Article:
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Lamination Process Enables Microchannel Heat Exchangers

Microchannel array (Oregon State Univ.)

Microchannel array (Oregon State Univ.)

Oregon State University researchers in Corvallis have invented a new way to use lamination to produce microchannel heat exchangers for a number of commercial uses that require efficient heat transfer. Engineering professor Brian Paul and doctoral candidate Prawin Paulraj published their findings in a recent issue of the Journal of Manufacturing Processes (paid subscription required).

Paul says microchannel arrays (pictured right) have enormous potential for more efficient heat transfer and chemical reactions, but their widespread use has been held back by the high production costs of adding the arrays to existing materials. Their new process, says Paul, “could cut production bonding costs by more than 90 percent, compared to existing approaches to microchannel lamination.” Paul adds the new approach has cut material costs by half in some applications.

Microchannels the diameter of a human hair can be patterned into the surface of a metal or plastic, and can be designed to speed up the heat exchange between fluids, or the mixing and separation of fluids during chemical reactions. The accelerated heat and mass transfer leads to smaller heat exchangers and chemical reactors and separators.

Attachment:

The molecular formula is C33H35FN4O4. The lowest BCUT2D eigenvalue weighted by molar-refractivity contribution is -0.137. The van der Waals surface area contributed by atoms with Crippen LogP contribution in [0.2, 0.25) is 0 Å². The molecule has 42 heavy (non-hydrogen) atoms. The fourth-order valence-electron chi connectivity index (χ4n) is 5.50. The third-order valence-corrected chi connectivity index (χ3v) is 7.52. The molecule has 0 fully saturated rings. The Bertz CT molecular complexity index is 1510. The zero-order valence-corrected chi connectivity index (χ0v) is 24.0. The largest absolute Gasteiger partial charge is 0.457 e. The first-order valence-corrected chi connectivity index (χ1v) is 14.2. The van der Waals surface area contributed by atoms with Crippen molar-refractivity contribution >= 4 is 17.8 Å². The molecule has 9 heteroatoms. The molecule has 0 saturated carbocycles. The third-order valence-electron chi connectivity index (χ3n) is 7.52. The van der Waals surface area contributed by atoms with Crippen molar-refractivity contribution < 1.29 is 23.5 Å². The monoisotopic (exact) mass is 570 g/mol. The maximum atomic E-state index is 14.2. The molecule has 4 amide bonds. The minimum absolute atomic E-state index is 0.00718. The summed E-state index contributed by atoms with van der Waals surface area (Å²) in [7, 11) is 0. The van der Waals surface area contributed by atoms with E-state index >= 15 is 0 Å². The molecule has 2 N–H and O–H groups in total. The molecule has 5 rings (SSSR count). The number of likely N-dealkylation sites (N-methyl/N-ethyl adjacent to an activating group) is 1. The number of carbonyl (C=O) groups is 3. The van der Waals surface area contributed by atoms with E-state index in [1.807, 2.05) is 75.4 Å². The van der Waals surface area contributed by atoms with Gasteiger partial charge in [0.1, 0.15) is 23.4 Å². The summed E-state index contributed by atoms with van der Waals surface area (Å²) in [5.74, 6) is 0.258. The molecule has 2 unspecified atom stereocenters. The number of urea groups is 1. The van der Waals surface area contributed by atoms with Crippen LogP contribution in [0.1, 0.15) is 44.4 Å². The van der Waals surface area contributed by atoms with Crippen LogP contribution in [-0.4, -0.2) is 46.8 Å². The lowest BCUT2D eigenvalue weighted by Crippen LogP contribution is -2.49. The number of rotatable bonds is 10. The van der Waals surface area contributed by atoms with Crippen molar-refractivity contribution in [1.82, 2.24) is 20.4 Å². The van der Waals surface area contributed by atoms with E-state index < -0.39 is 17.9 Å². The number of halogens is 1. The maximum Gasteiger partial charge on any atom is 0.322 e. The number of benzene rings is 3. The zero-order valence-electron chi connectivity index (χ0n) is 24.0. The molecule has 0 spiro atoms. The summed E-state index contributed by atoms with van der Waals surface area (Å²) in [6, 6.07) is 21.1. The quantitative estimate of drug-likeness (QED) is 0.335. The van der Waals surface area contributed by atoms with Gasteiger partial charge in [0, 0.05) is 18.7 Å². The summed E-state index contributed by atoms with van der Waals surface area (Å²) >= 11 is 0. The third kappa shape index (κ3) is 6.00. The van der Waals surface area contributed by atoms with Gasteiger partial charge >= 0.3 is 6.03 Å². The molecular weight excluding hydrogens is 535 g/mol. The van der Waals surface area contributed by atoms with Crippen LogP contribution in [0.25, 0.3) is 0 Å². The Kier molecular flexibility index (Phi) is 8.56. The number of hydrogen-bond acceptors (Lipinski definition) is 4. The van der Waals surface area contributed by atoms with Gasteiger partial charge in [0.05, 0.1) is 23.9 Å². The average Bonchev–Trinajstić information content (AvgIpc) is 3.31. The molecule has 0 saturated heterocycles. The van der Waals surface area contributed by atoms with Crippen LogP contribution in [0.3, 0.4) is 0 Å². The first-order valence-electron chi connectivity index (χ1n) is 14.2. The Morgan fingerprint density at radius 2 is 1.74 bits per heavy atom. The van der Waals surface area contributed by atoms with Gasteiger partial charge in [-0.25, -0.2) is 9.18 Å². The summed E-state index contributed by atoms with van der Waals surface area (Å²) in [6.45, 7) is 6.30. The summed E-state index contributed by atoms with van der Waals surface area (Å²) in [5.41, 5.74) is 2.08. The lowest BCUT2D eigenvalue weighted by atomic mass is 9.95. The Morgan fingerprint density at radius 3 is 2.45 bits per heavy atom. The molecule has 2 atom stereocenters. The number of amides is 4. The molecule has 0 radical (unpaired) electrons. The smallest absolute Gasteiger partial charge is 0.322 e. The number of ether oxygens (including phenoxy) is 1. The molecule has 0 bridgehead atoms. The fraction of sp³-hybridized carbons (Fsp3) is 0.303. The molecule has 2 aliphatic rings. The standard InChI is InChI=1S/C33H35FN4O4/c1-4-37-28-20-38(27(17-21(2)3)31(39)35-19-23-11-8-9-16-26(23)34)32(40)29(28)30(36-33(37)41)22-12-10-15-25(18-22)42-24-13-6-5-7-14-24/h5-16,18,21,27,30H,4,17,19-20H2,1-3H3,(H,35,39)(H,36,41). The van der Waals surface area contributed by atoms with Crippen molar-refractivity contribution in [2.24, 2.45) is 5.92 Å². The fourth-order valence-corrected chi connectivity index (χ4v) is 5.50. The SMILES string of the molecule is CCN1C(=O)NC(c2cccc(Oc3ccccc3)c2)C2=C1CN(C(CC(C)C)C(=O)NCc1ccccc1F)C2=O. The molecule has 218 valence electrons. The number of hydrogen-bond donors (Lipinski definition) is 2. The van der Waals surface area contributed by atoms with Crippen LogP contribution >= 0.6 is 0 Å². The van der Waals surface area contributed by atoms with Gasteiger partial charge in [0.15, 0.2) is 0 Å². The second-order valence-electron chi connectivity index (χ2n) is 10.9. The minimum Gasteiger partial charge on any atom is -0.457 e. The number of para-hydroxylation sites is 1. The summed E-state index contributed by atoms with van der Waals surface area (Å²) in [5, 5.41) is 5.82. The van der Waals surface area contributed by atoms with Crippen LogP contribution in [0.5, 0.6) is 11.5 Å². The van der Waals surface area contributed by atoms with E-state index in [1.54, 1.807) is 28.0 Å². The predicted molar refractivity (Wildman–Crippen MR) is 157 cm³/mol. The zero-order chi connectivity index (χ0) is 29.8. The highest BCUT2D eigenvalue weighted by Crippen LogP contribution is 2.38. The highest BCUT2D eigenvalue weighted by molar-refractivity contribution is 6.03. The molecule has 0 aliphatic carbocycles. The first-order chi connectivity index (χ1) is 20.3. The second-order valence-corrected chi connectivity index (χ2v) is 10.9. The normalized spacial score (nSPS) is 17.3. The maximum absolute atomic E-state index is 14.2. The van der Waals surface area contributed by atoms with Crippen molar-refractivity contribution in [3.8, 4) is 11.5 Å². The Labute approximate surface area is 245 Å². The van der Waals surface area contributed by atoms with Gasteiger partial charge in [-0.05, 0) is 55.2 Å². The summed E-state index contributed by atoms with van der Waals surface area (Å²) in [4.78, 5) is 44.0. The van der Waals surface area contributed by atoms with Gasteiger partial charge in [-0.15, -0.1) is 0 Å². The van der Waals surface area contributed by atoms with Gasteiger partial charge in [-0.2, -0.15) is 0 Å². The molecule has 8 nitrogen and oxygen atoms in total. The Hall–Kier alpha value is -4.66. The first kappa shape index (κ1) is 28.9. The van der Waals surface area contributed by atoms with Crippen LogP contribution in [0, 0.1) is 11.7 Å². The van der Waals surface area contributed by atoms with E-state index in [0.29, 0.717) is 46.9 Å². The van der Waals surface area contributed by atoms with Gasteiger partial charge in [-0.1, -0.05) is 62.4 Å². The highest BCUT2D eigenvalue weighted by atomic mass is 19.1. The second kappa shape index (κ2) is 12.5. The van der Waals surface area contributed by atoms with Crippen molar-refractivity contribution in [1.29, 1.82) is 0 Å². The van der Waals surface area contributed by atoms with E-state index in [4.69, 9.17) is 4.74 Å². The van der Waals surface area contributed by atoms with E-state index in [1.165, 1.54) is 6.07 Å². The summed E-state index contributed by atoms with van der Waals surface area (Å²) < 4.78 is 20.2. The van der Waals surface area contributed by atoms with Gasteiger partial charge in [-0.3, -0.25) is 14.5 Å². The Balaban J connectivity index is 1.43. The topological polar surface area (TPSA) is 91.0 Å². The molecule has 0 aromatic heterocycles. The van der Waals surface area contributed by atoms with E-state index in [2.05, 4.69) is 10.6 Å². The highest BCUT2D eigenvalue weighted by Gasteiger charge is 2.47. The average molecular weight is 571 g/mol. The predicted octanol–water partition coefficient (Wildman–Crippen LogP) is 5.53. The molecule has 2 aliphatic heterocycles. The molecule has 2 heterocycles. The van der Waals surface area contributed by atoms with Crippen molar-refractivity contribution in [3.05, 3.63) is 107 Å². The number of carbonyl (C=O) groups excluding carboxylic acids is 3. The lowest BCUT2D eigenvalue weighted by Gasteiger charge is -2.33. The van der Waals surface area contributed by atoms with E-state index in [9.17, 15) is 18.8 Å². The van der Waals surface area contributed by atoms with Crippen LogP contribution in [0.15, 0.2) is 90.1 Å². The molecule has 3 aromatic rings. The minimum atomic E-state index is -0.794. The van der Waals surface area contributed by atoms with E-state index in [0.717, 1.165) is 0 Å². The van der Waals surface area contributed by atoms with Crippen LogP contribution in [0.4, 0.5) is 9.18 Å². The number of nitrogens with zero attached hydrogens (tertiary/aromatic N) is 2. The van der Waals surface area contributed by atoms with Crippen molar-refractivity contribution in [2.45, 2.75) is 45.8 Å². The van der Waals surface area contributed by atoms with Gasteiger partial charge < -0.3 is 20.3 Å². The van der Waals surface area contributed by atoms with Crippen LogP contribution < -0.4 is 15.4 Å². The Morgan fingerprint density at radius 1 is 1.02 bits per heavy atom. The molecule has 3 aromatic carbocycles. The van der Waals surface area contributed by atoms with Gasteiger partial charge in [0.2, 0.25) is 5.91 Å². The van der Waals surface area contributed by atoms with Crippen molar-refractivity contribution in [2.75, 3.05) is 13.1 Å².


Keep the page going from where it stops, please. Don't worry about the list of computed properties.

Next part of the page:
Previous advances had demonstrated the use of surface-mounted adhesives to create microchannels on inexpensive aluminum, but bonding aluminum is difficult with conventional techniques. Paul and Pauraj took thin pieces of patterned metal, like aluminum foil, and bonded them one on top of another to increase the number of microchannels in a heat exchanger. This lamination of microchannels makes it possible to increase the amount of fluid the array can process.

The more fluid the array can process, the more efficient the heat-exchange process, and thus the more effective the cooling mechanism for applications such as computers and home electronics that generate heat.  The researchers say that other possible uses include radiators to cool an automobile engine or small, very efficient heat pumps for efficient air conditioning within buildings. Creation of laminated microchannel arrays in materials other than aluminum is possible, including copper, titanium, and stainless steel.

Oregon State’s technology transfer office has applied for a patent on the process and is seeking a private industry partner for commercial development and marketing.

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